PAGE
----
The Finnish Safety and Chemicals Agency (Tukes) has finished its accident investigation of the explosive fire that took place on March 2nd, 2018, at an aerosol filling plant in Sipoo. One person was injured in the accident, and the production facilities and equipment were destroyed. To avoid similar accidents in the future, the investigative team recommends that adequate ventilation is ensured in plants that handle solvents and gases.
Tukes tested products from cheap online shops: nearly all of the toys, child care supplies and electrical appliances were dangerous
Because consumers have been shopping at online shops outside the EU increasingly often in the past few years, the Finnish Safety and Chemicals Agency (Tukes) decided to test the safety of products sold in these shops that are popular among Finnish consumers. The results were alarming: only one item among the 32 toys, child care supplies, jewellery and electrical appliances purchased by Tukes fulfilled European requirements. If the products were sold in Finland, the shops would be obliged to collect them from the consumers. As for the cosmetics ordered, six products out of ten did not have the list of ingredients required in Europe. .
When food supplements purchased from distant lands contains designer drugs or a charger burns down the house, the buyer is responsible
Finnish authorities and other organisations campaign widely for safe online shopping. In recent years, consumer shopping at online shops located in distant lands has increased heavily, and Finnish Customs has filled up with small packages. At worst, these purchases can be “dangerous trash” according to the observations of the authorities. The campaign also wants to make consumers aware of their own responsibility: if you buy items directly from outside the EU, you are also responsible for the safety of the products.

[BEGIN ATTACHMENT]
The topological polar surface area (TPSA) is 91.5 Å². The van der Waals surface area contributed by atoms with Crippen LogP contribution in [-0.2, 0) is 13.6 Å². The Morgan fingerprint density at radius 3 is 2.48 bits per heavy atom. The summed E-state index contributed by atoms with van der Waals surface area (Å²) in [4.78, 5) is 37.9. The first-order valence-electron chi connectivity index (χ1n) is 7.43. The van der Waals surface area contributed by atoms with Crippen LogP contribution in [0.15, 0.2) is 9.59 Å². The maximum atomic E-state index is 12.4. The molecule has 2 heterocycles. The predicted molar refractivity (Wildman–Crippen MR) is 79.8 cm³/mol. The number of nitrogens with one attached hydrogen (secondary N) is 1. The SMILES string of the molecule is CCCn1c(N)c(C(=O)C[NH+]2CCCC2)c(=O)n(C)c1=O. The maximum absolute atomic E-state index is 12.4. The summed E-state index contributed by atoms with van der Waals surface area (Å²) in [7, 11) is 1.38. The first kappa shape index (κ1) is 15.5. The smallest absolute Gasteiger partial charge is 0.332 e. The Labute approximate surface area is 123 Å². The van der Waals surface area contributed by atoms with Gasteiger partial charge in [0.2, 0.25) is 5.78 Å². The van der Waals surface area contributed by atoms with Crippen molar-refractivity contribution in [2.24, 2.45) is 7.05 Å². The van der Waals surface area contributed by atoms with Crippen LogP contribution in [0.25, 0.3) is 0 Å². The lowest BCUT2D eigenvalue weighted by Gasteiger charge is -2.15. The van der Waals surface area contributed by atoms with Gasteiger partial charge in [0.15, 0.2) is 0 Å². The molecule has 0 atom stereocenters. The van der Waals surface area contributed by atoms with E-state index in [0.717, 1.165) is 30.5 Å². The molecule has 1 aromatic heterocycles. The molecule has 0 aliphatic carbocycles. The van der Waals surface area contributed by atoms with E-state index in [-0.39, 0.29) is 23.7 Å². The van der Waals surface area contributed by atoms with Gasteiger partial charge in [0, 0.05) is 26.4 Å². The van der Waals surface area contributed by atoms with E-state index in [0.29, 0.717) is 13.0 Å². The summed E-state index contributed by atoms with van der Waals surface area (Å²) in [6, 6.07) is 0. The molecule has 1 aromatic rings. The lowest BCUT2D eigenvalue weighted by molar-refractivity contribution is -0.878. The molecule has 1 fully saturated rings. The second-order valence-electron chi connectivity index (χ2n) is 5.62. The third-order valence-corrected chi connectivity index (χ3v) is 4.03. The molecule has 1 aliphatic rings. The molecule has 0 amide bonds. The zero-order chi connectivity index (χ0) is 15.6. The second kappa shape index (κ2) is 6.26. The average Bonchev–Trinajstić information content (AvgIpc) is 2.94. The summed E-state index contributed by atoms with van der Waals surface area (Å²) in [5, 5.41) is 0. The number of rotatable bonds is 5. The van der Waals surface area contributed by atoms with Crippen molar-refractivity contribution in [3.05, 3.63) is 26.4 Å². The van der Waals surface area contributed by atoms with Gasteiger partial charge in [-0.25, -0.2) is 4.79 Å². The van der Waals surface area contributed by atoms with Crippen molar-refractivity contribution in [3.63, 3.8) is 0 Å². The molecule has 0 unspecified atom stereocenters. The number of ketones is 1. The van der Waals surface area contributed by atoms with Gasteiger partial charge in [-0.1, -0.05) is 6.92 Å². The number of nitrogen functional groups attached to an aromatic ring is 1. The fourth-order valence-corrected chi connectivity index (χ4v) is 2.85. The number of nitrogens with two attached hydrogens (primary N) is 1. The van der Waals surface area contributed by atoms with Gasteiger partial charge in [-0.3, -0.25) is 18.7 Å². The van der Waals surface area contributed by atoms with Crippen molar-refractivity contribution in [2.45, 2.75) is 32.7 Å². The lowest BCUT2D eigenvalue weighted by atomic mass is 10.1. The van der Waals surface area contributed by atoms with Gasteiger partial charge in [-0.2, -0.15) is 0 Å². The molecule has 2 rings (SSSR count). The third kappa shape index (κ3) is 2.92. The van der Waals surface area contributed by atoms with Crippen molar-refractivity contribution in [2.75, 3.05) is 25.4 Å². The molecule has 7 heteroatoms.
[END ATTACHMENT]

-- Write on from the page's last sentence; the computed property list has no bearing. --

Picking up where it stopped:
The KemiDigi project (digital chemical data management) collects information on chemicals in one place and simplifies the companies’ obligations to submit information related to chemicals. Among other things, companies can use the system to submit chemical notifications on the chemicals they have placed on the market and maintain the chemical lists they require for permits and monitoring, among other things. The chemical ratio calculator for determining the operating level of chemical plants (Act on the Safe Handling and Storage of Dangerous Chemicals and Explosives) will also be moved to KemiDigi in connection with the chemical lists. KemiDigi will be deployed in early 2019.
New features of chemical establishment surveillance: remote inspections and inspections of the corporate group
The Finnish Safety and Chemicals Agency (Tukes) has introduced new methods for monitoring the handling and storage of dangerous chemicals. Tukes aims to increase the effectiveness of the monitoring and establish a more customer-oriented approach with the changes. The changes do not require any additional measures from companies.
The Finnish Safety and Chemicals Agency (Tukes) warns about the choking hazard posed by Squishies toys. Tukes asks consumers to return to the seller any I Love Squishies toys that have easily detachable small parts that may pose a risk of choking. Most Finnish toy distributors have withdrawn Squishies toys from the market independently, but an abundant supply is still available in foreign online stores.
The Finnish Safety and Chemicals Agency (Tukes) will examine how the safety of a public event was ensured in the Finnish Rally Championship event in Seinäjoki and whether the organiser had complied with the requirements of the Consumer Safety Act. The event organiser is responsible for safety at the event and the placement of spectators in the area.
Ore exploration operations in Finland continued fast growth in 2017. Drilling conducted by exploration companies increased by 53% compared to the previous year. Altogether 46 companies submitted their exploration reports to Tukes last year. Investments in mines increased by 25% compared to the previous year and ore exploitation grew by 11%. In the Annual Survey of the Fraser Institute, Finland ranked 1st globally in the Investment Attractiveness Index. The report says “Finland is a very transparent system, with excellent access to data and information”. This data can be found from the mining statistics published by the Finnish Safety and Chemicals Agency (Tukes, Mining Authority in Finland).